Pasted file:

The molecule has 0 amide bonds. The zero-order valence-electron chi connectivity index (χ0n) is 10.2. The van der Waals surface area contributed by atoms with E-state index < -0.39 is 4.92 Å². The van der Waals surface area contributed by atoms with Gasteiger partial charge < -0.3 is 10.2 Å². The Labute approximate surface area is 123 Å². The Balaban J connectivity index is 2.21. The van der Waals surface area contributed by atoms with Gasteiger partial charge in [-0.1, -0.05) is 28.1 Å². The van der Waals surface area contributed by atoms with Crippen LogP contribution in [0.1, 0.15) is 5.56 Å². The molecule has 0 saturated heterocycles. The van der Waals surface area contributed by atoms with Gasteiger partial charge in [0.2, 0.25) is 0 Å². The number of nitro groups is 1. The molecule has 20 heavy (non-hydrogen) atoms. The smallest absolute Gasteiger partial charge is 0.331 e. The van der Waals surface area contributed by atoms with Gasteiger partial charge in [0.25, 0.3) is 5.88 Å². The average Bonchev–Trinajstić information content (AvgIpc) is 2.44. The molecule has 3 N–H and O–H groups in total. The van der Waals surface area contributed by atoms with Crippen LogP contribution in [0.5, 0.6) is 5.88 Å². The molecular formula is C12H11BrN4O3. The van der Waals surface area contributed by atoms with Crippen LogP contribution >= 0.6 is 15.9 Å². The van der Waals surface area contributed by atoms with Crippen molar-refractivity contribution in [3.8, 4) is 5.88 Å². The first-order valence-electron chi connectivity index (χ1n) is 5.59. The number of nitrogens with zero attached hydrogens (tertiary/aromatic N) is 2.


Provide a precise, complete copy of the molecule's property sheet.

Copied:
The molecule has 0 amide bonds. The zero-order valence-electron chi connectivity index (χ0n) is 10.2. The van der Waals surface area contributed by atoms with E-state index < -0.39 is 4.92 Å². The van der Waals surface area contributed by atoms with Gasteiger partial charge < -0.3 is 10.2 Å². The Labute approximate surface area is 123 Å². The Balaban J connectivity index is 2.21. The van der Waals surface area contributed by atoms with Gasteiger partial charge in [-0.1, -0.05) is 28.1 Å². The van der Waals surface area contributed by atoms with Crippen LogP contribution in [0.1, 0.15) is 5.56 Å². The molecule has 0 saturated heterocycles. The van der Waals surface area contributed by atoms with Gasteiger partial charge in [0.2, 0.25) is 0 Å². The number of nitro groups is 1. The molecule has 20 heavy (non-hydrogen) atoms. The smallest absolute Gasteiger partial charge is 0.331 e. The van der Waals surface area contributed by atoms with Gasteiger partial charge in [0.25, 0.3) is 5.88 Å². The average Bonchev–Trinajstić information content (AvgIpc) is 2.44. The molecule has 3 N–H and O–H groups in total. The van der Waals surface area contributed by atoms with Crippen LogP contribution in [0.5, 0.6) is 5.88 Å². The molecular formula is C12H11BrN4O3. The van der Waals surface area contributed by atoms with Crippen LogP contribution >= 0.6 is 15.9 Å². The van der Waals surface area contributed by atoms with Crippen molar-refractivity contribution in [3.8, 4) is 5.88 Å². The first-order valence-electron chi connectivity index (χ1n) is 5.59. The number of nitrogens with zero attached hydrogens (tertiary/aromatic N) is 2.